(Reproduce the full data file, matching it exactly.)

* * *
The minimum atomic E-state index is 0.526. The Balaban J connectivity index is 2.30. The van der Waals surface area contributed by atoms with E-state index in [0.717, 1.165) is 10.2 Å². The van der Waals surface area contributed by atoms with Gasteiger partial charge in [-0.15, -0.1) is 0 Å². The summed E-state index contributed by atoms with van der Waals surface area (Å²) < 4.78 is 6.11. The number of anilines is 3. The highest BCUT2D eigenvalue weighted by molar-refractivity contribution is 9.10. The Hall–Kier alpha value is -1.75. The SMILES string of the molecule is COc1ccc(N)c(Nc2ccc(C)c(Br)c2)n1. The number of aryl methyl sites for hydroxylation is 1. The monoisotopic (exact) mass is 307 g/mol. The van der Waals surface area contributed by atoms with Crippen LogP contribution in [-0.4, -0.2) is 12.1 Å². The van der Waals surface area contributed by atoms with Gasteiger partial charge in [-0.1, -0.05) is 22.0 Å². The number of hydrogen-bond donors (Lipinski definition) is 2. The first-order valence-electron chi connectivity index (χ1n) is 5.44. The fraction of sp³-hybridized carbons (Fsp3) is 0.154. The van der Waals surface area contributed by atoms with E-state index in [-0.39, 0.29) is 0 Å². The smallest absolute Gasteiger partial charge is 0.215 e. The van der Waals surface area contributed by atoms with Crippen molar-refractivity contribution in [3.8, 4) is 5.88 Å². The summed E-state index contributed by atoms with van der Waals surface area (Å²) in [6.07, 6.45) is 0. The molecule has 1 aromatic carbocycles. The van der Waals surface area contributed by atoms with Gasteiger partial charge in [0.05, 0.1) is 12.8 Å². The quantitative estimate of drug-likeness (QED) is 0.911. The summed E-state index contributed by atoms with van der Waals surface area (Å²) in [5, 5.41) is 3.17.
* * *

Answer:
The minimum atomic E-state index is 0.526. The Balaban J connectivity index is 2.30. The van der Waals surface area contributed by atoms with E-state index in [0.717, 1.165) is 10.2 Å². The van der Waals surface area contributed by atoms with Gasteiger partial charge in [-0.15, -0.1) is 0 Å². The summed E-state index contributed by atoms with van der Waals surface area (Å²) < 4.78 is 6.11. The number of anilines is 3. The highest BCUT2D eigenvalue weighted by molar-refractivity contribution is 9.10. The Hall–Kier alpha value is -1.75. The SMILES string of the molecule is COc1ccc(N)c(Nc2ccc(C)c(Br)c2)n1. The number of aryl methyl sites for hydroxylation is 1. The monoisotopic (exact) mass is 307 g/mol. The van der Waals surface area contributed by atoms with Crippen LogP contribution in [-0.4, -0.2) is 12.1 Å². The van der Waals surface area contributed by atoms with Gasteiger partial charge in [-0.1, -0.05) is 22.0 Å². The number of hydrogen-bond donors (Lipinski definition) is 2. The first-order valence-electron chi connectivity index (χ1n) is 5.44. The fraction of sp³-hybridized carbons (Fsp3) is 0.154. The van der Waals surface area contributed by atoms with E-state index in [-0.39, 0.29) is 0 Å². The smallest absolute Gasteiger partial charge is 0.215 e. The van der Waals surface area contributed by atoms with Crippen molar-refractivity contribution in [3.8, 4) is 5.88 Å². The summed E-state index contributed by atoms with van der Waals surface area (Å²) in [6.07, 6.45) is 0. The molecule has 1 aromatic carbocycles. The van der Waals surface area contributed by atoms with Gasteiger partial charge in [0.05, 0.1) is 12.8 Å². The quantitative estimate of drug-likeness (QED) is 0.911. The summed E-state index contributed by atoms with van der Waals surface area (Å²) in [5, 5.41) is 3.17.